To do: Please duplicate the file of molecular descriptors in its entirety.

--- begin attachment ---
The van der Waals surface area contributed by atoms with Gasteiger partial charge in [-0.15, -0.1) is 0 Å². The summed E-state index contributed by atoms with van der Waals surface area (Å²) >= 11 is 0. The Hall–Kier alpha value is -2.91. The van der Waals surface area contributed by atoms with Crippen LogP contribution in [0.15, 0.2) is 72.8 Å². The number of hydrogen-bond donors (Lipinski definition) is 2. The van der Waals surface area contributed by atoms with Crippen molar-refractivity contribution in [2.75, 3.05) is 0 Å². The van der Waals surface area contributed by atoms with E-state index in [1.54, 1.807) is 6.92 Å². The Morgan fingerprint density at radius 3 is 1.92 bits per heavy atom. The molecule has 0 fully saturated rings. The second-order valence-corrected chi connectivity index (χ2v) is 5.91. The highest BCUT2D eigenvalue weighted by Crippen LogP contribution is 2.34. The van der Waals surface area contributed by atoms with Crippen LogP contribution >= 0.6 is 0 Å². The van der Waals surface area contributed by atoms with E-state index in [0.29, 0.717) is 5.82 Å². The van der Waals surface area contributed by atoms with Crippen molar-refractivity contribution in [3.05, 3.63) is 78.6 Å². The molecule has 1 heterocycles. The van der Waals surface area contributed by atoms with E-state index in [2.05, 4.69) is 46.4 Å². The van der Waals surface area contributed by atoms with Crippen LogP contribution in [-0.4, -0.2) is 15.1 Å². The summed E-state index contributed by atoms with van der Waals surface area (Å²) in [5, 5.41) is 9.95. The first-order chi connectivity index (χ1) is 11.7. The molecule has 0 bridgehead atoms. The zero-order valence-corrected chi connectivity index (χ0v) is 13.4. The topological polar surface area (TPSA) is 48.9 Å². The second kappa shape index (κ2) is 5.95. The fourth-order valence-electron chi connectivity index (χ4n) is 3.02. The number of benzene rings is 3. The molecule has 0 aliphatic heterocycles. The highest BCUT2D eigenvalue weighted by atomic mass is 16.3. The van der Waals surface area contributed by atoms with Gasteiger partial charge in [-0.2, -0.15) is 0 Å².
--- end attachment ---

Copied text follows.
The van der Waals surface area contributed by atoms with Gasteiger partial charge in [-0.15, -0.1) is 0 Å². The summed E-state index contributed by atoms with van der Waals surface area (Å²) >= 11 is 0. The Hall–Kier alpha value is -2.91. The van der Waals surface area contributed by atoms with Crippen LogP contribution in [0.15, 0.2) is 72.8 Å². The number of hydrogen-bond donors (Lipinski definition) is 2. The van der Waals surface area contributed by atoms with Crippen molar-refractivity contribution in [2.75, 3.05) is 0 Å². The van der Waals surface area contributed by atoms with E-state index in [1.54, 1.807) is 6.92 Å². The Morgan fingerprint density at radius 3 is 1.92 bits per heavy atom. The molecule has 0 fully saturated rings. The second-order valence-corrected chi connectivity index (χ2v) is 5.91. The highest BCUT2D eigenvalue weighted by Crippen LogP contribution is 2.34. The van der Waals surface area contributed by atoms with Crippen LogP contribution >= 0.6 is 0 Å². The van der Waals surface area contributed by atoms with E-state index in [0.29, 0.717) is 5.82 Å². The van der Waals surface area contributed by atoms with Crippen molar-refractivity contribution in [3.05, 3.63) is 78.6 Å². The molecule has 1 heterocycles. The van der Waals surface area contributed by atoms with E-state index in [2.05, 4.69) is 46.4 Å². The van der Waals surface area contributed by atoms with Crippen LogP contribution in [-0.4, -0.2) is 15.1 Å². The summed E-state index contributed by atoms with van der Waals surface area (Å²) in [5, 5.41) is 9.95. The first-order chi connectivity index (χ1) is 11.7. The molecule has 0 bridgehead atoms. The zero-order valence-corrected chi connectivity index (χ0v) is 13.4. The topological polar surface area (TPSA) is 48.9 Å². The second kappa shape index (κ2) is 5.95. The fourth-order valence-electron chi connectivity index (χ4n) is 3.02. The number of benzene rings is 3. The molecule has 0 aliphatic heterocycles. The highest BCUT2D eigenvalue weighted by atomic mass is 16.3. The van der Waals surface area contributed by atoms with Gasteiger partial charge in [-0.2, -0.15) is 0 Å².